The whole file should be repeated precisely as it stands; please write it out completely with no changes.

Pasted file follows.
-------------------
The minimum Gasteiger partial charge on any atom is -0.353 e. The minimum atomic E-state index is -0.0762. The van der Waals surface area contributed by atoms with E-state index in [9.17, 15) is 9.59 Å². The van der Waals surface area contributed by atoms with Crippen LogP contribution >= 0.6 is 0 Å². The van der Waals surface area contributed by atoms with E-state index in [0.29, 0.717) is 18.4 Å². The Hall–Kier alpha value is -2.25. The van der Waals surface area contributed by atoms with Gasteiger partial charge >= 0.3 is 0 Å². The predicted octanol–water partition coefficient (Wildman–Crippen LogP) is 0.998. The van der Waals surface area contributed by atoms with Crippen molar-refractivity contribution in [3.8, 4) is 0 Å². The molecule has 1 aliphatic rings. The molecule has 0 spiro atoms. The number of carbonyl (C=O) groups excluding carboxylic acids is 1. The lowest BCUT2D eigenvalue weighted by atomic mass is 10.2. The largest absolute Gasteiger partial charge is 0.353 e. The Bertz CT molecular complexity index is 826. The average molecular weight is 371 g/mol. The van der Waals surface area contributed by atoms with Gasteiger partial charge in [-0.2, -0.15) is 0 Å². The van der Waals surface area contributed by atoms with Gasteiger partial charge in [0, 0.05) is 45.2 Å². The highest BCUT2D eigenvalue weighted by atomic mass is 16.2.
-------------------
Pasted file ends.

The minimum Gasteiger partial charge on any atom is -0.353 e. The minimum atomic E-state index is -0.0762. The van der Waals surface area contributed by atoms with E-state index in [9.17, 15) is 9.59 Å². The van der Waals surface area contributed by atoms with Crippen LogP contribution >= 0.6 is 0 Å². The van der Waals surface area contributed by atoms with E-state index in [0.29, 0.717) is 18.4 Å². The Hall–Kier alpha value is -2.25. The van der Waals surface area contributed by atoms with Gasteiger partial charge >= 0.3 is 0 Å². The predicted octanol–water partition coefficient (Wildman–Crippen LogP) is 0.998. The van der Waals surface area contributed by atoms with Crippen molar-refractivity contribution in [3.8, 4) is 0 Å². The molecule has 1 aliphatic rings. The molecule has 0 spiro atoms. The number of carbonyl (C=O) groups excluding carboxylic acids is 1. The lowest BCUT2D eigenvalue weighted by atomic mass is 10.2. The largest absolute Gasteiger partial charge is 0.353 e. The Bertz CT molecular complexity index is 826. The average molecular weight is 371 g/mol. The van der Waals surface area contributed by atoms with Gasteiger partial charge in [-0.2, -0.15) is 0 Å². The van der Waals surface area contributed by atoms with Gasteiger partial charge in [0, 0.05) is 45.2 Å². The highest BCUT2D eigenvalue weighted by atomic mass is 16.2.